By Rachna Choudhry, 1/27/15
January 28 is National Data Privacy Day. (A resolution in the 113th Congress, which passed last year, proclaimed it. ) Data Privacy Day began in the United States in January 2008. The Day commemorates the 1981 signing of Convention 108, the first legally binding international treaty dealing with privacy and data protection. Since 2011, the National Cyber Security Alliance (NCSA) has assumed leadership of Data Privacy Day. Learn more or download Data Privacy Day posters and buttons at www.staysafeonline.org.
The Administration's Proposals
This month, the President announced a series of proposals to safeguard Americans' privacy online. Among them, he is proposing the Personal Data Notification & Protection Act, which "clarifies and strengthens the obligations companies have to notify customers when their personal information has been exposed, including establishing a 30-day notification requirement from the discovery of a breach, while providing companies with the certainty of a single, national standard." He is also proposing a Consumer Privacy Bill of Rights, which the White House plans on releasing in February. (Learn more about the President's proposals.)
Privacy Bills in Congress
Already, data privacy and cybersecurity has been an important issue for the 114th Congress. Several related bills have been introduced — and we can expect many more in the coming months. Here are a few recently introduced privacy bills. Share your voice on POPVOX. (New to POPVOX? Check out this slideshow tutorial.)
"To set a national standard for data breach notification, and to require businesses that collect and store consumers’ sensitive personal information to safeguard that information from cyber threats," according to the bill's sponsor. (Bill text)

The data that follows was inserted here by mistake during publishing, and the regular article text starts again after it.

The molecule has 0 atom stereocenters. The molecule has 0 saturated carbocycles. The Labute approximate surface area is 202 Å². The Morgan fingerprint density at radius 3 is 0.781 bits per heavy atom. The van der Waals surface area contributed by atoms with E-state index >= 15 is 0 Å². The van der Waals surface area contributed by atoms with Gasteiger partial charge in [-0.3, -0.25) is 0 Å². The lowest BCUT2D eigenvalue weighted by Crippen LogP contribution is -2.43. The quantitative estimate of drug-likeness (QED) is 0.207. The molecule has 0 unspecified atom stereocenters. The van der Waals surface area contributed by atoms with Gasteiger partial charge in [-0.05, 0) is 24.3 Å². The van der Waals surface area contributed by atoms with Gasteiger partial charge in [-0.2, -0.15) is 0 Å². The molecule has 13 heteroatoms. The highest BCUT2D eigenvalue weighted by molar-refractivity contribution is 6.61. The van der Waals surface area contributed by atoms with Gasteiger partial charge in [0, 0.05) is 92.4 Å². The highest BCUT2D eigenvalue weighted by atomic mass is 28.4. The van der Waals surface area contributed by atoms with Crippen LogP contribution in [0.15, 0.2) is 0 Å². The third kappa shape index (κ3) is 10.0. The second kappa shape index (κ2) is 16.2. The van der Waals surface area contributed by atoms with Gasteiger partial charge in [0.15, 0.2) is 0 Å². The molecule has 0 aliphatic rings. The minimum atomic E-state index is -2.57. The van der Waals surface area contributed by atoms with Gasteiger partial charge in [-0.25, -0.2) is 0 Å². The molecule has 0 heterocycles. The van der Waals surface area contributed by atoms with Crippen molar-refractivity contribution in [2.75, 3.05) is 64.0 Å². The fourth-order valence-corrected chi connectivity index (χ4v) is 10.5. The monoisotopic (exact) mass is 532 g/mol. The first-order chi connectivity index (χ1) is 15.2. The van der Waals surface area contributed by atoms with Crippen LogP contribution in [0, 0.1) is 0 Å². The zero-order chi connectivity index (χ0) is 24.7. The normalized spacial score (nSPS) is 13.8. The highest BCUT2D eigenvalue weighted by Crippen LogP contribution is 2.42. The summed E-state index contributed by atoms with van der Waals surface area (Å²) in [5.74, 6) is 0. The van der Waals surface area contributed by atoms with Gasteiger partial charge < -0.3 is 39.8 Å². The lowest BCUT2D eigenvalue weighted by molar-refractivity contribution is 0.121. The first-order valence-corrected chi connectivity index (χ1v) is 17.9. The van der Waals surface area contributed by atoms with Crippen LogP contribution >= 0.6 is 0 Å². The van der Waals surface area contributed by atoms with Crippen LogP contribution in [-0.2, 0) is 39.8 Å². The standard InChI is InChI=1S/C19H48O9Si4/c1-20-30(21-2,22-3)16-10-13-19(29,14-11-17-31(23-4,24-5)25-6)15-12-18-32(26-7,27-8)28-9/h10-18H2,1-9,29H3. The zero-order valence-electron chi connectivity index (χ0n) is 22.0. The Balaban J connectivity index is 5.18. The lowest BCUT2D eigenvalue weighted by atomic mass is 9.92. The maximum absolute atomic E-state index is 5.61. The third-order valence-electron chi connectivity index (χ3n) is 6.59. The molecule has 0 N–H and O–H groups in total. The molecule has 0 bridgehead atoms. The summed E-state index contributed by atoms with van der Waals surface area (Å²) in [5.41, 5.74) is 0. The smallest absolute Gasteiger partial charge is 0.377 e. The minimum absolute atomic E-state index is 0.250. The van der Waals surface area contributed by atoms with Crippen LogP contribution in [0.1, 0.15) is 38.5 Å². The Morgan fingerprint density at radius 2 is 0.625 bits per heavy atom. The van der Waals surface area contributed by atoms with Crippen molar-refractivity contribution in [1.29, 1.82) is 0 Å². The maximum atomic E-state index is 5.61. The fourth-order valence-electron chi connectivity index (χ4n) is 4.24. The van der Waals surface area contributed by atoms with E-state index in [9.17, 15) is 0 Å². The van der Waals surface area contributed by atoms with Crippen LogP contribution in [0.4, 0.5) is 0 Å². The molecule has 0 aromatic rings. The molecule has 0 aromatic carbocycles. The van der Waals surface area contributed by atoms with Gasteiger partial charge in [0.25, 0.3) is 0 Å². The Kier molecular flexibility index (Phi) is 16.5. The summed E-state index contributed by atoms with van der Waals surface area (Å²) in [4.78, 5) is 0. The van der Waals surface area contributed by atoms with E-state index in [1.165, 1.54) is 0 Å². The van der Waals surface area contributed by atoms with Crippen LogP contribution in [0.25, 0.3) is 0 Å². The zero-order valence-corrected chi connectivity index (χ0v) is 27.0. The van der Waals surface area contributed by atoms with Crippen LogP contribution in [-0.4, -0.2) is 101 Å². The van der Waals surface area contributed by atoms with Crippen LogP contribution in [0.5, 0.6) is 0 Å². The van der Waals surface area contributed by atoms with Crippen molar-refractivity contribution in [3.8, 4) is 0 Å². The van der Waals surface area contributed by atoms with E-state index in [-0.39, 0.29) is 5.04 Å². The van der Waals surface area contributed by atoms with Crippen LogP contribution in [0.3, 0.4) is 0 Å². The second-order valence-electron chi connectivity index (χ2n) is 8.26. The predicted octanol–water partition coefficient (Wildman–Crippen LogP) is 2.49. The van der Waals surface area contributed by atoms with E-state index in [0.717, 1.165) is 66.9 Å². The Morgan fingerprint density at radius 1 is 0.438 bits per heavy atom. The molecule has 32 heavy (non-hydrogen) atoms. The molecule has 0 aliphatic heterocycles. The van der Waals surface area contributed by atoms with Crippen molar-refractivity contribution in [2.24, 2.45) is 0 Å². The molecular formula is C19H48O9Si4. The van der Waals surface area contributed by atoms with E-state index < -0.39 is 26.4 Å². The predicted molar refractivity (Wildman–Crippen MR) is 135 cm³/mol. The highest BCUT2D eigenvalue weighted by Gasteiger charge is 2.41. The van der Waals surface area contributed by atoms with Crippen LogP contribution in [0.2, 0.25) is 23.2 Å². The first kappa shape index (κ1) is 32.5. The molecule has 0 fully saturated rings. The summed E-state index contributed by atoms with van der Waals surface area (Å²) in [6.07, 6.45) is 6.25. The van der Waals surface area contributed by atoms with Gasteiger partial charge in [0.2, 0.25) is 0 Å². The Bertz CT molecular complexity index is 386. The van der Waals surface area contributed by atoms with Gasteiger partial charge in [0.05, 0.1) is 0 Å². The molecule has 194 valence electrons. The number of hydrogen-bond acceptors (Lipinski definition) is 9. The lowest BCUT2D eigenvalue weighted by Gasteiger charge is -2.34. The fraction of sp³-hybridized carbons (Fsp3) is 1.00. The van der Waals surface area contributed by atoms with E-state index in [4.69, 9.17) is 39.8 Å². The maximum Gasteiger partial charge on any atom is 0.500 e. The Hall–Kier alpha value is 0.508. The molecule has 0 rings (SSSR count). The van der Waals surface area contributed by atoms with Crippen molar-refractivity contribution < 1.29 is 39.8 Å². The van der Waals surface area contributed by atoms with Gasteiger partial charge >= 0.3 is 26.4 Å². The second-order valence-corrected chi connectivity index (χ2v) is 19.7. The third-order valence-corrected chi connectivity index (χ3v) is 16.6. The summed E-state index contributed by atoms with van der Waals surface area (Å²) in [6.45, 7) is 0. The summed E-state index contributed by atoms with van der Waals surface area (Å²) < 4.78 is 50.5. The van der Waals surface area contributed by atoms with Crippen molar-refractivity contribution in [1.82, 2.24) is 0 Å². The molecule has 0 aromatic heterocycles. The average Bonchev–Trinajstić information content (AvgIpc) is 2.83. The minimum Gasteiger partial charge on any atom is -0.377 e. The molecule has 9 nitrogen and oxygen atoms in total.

Secure Data Act (S 135)
Would "prohibit Federal agencies from requiring that private entities design or alter their commercial information technology products for the purpose of facilitating government surveillance," according to the bill sponsor. (Bill text)
To improve the provisions relating to the privacy of electronic communications. According to the bill sponsor, “the Fourth Amendment’s guarantee of security from unreasonable searches of our ‘persons, houses, papers, and effects’ does not disappear because we’ve invented new ways to communicate. Now more than ever it’s important to make sure government doesn’t trample our rights by using those same innovations to see and record every email, instant message, tweet, post, and comment we write." (Bill text)
Cyber Privacy Fortification Act (HR 104)
Amends the federal criminal code to provide criminal penalties for intentional failures to provide required notices of a security breach involving sensitive personally identifiable information. (Bill text)
— Bipartisan — (Also S 237.) To specify the circumstances in which a person may acquire geolocation information. "The GPS Act applies to all domestic law enforcement acquisitions of the geolocation information of individual Americans without their knowledge, including acquisitions from private companies and direct acquisitions through the use of ‘Stingrays’ and other devices. It would also combat high-tech stalking by creating criminal penalties for surreptitiously using an electronic device to track a person’s movements, and it would prohibit commercial service providers from sharing customers’ geolocation information with outside entities without customer consent," according to the bill sponsor. (Bill text)
"Would simply require the government to notify consumers if their personal information is breached on the Healthcare.gov exchanges. Currently there is no such requirement under federal law – despite similar standards being in place for the private sector and state-run exchanges," according to the bill sponsor. (Bill text.)
Please keep in mind that highlighting a bill doesn't imply a POPVOX endorsement in any way. Rather, we're simply trying to offer one more way to stay informed of a complex legislative system.